Course Validation

Discussion in 'Service Academy Preparatory Schools' started by capolo13, Jan 25, 2010.

  1. capolo13

    capolo13 5-Year Member

    Dec 18, 2009
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    Hello all,

    I'm going to be attending prep school for the CGA next year, and I was wondering how validation works. IF all goes well, which can never be counted on, I should be able to validate Calculus I and II, most likely Physics, and possibly Chemistry. How does this effect the schedule for your 4/c year, and the rest of your academic career? Do they simply slide you up to 3/c classes, or make you take other classes that your peers might not have to take? Or when you reach 2/c or 1/c, do you have more room for additional classes of your choice, or time for leadership responsibilities??

    thank you!
  2. 2012mom?

    2012mom? 5-Year Member

    Sep 1, 2007
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    You might find the USCGA Cadet Handbook of interest. Here's a link to the Class of 2013 version:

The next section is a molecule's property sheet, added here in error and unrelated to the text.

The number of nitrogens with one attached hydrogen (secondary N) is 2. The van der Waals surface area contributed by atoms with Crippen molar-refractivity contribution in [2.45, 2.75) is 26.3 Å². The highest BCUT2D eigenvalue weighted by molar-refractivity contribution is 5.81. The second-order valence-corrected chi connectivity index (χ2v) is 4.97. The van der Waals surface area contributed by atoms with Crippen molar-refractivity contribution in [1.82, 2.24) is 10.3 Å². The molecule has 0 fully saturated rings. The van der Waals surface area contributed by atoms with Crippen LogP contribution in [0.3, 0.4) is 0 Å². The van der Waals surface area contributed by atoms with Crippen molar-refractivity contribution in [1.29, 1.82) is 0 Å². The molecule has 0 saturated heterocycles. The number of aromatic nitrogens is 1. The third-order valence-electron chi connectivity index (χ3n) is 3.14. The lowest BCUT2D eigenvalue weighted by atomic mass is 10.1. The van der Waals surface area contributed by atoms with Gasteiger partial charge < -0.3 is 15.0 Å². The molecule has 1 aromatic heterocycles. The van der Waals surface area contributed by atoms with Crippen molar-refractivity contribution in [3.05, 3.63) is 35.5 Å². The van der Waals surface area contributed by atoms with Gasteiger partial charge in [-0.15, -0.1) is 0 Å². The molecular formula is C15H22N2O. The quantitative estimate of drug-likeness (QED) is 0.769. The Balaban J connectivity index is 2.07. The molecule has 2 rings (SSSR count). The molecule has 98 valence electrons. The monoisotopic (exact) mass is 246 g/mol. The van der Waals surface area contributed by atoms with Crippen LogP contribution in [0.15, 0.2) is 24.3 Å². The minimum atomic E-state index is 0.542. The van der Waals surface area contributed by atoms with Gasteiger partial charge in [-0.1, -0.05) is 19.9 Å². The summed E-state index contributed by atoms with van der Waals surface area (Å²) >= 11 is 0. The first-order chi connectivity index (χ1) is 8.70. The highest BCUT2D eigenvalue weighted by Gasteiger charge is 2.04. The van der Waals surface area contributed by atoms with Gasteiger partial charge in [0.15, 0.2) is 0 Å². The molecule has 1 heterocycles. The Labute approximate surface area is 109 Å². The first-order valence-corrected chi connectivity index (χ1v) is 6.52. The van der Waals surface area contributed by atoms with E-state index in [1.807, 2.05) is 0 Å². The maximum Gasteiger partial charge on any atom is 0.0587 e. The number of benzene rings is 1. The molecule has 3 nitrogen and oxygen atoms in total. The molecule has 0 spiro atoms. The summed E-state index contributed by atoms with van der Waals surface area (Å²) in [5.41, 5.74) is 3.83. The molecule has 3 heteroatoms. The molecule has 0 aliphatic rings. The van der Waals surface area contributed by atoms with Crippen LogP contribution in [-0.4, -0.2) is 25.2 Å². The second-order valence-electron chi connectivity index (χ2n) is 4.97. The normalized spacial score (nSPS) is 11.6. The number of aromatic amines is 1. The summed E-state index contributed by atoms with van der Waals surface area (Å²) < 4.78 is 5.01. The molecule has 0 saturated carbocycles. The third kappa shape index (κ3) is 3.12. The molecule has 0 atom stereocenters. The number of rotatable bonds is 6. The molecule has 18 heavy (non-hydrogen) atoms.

The section on course validation talks mostly about how the validation decision is made; for classes such as English or calculus, you must pass a USCGA exam, while other classes may be validated based upon passing grades in HS AP or college classes (shown on an official transcript), depending on the policy of the academic department.

    The only statement in the USCGA handbook that addresses your question is the following: "Validation gives you the opportunity to enroll in additional elective courses that will enrich your undergraduate education."

    I'm a USNA mom, not a USCGA mom, so things may be a bit different, but at USNA, Midshipmen who validate one or more courses will usually take the next course in a sequence. That is, those who validate Calculus I take Calculus II (or Calc III, or beyond, depending on how many semesters they validate) during their first semester. In the long run, validating a number of classes can have some impact on your course load, but (at USNA) you must still carry a minimum of 15 semester hours. Those Mids who validate a lot of courses may take graduate courses during their later years at a nearby university, or they may make up credit hours doing undergraduate research in their major field.

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